There was a further transition in a series of “drawings,” actually narrowly banded and closely meshed grids in close-valued dark tones, made in the early months of 1976. Here the trisected square was abandoned in favor of a generally horizontal format in tripartite vertical oblong divisions. Painted in acrylic on paper, and virtually devoid of color, these paintings are sufficiently refined in their contrasts to be equated with drawing. Scully’s current banding or striping configuration in one direction carries a residual linear energy and seems to describe motion along a horizontal plane as well as a field phenomenon.

Late in 1976 Scully abandoned compositions of interlaced color bands entirely and moved toward a more quietistic and controlled visual experience with his gray monochrome series, again “pushing the new idea toward an extreme.” His highly reductivist horizontal bands, distinguished from each other only by paint thickness and the uniformity of surface and slow tempo of these radically transformed paintings, suggest a number of possible sources, although none was direct. Inevitably they evoked the closed color planes and opaque surfaces of Marden, Olitski’s equation of the painting as object and field in the grayed-down tones of his thickened impastos, and the banded symmetries of Stella’s black paintings. Actually, there was a deeply felt and logically consistent evolution from the taped, trisected color squares to the more evenly distributed visual and psychic flow of the new monochromes, whose gray pigment even bears elusive hints of the vivid chromaticism of the past. Scully said at the time that he felt compelled to break from the illusionism and complexity of his grids, in a statement reminiscent of Stella’s famous rationalization for his black paintings at the 1960 Museum of Modern Art show. Stella: “The solution I arrived at . . . forces illusionistic space out of the painting at a constant rate by using a regulated pattern.”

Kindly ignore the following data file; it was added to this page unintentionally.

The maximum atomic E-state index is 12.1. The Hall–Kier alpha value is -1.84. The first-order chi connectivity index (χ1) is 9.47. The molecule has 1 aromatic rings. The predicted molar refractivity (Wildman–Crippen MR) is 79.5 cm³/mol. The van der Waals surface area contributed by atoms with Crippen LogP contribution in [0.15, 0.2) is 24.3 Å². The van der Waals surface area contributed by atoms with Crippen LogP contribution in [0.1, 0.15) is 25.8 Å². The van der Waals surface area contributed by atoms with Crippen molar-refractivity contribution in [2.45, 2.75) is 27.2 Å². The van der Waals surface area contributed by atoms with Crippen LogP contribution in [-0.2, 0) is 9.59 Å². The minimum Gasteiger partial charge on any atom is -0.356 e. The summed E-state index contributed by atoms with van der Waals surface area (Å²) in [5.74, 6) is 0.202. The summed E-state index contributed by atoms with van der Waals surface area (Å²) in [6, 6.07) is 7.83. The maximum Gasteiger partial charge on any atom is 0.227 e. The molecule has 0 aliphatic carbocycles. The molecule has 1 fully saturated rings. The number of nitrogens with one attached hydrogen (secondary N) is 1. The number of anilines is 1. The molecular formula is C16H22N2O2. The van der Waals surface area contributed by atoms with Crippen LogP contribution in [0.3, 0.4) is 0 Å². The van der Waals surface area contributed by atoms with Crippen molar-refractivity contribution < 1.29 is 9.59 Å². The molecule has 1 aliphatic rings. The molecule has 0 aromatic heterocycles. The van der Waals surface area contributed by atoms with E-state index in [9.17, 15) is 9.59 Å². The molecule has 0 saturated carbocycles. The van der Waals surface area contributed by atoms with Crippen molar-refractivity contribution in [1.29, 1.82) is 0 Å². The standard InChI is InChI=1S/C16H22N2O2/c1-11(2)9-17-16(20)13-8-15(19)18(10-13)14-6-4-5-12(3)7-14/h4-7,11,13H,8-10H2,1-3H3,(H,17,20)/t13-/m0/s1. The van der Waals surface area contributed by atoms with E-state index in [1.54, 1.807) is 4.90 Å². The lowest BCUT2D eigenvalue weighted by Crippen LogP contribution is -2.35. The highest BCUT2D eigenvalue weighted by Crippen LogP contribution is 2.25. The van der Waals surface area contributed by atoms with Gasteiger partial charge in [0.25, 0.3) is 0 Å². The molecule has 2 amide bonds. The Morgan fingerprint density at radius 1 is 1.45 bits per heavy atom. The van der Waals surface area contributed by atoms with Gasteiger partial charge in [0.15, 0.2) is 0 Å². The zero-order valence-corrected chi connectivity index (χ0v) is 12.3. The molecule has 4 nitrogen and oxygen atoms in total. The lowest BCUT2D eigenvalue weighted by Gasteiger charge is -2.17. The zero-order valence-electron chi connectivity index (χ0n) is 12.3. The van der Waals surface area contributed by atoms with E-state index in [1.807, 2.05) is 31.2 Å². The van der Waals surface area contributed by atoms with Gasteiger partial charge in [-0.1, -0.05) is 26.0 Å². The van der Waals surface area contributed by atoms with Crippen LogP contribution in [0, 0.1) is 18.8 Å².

Scully’s new formal strategies de-emphasized composition and tonal gradation or modeling, and thus presented a rational distillation of his preceding work toward clarity, simplicity and a special kind of pictorial continuum. There was also a new moral tension evident in the uncompromising asceticism and exaltation of a formal ideal. While the gray monochromes evoked the absolutist forms of modern abstraction, from Malevich and Mondrian to Newman and Reinhardt, Scully’s approach and attitude were actually more pragmatic and open-ended than that, in tune with the 1970s. Nevertheless, some of Ad Reinhardt’s pithy art dogmas and his various chastisements are wonderfully apropos: “There is something wrong, irresponsible and mindless about color, something impossible to control. Control and rationality are part of any morality.” And the stern postulate applied to painting that is “formless, no top, no bottom, dark, no contrasting colors, brushwork brushed out to remove brushwork, matte, flat.”

Just as Reinhardt built up his black-on-black paintings by actually painting out successive coats of red, blue and green, so Scully’s “monochrome” paintings are really similarly multicolor and duotonal, at least. The color mixes for his alternating bands—or for individual panels, when combined in diptych and triptych format—change subtly in actual hue, as well as in intensity, as the pictorial balance may dictate. In the gray painting which he calls Blue, in fact, Scully moved toward cool and distant tonalities, in this case combining both oil and acrylic mediums in alternating bands, creating a sense of foreground and background, and painting his bands in thickness of one to three layers. By alternating oil and acrylic stripes the artist managed to create even sharper distinctions of figure and field than successive coats of one medium alone would allow. Oil and acrylic also emphasize refined contrasts of shiny and matte surface. Scully has frequently combined abutting panels in diptych form, and in these ensembles the warm and cool tonal relationships of the banding device may operate between the two panels as well as within the single painting, depending on the visual impact both of color mix and of the coating of the surface with varnish.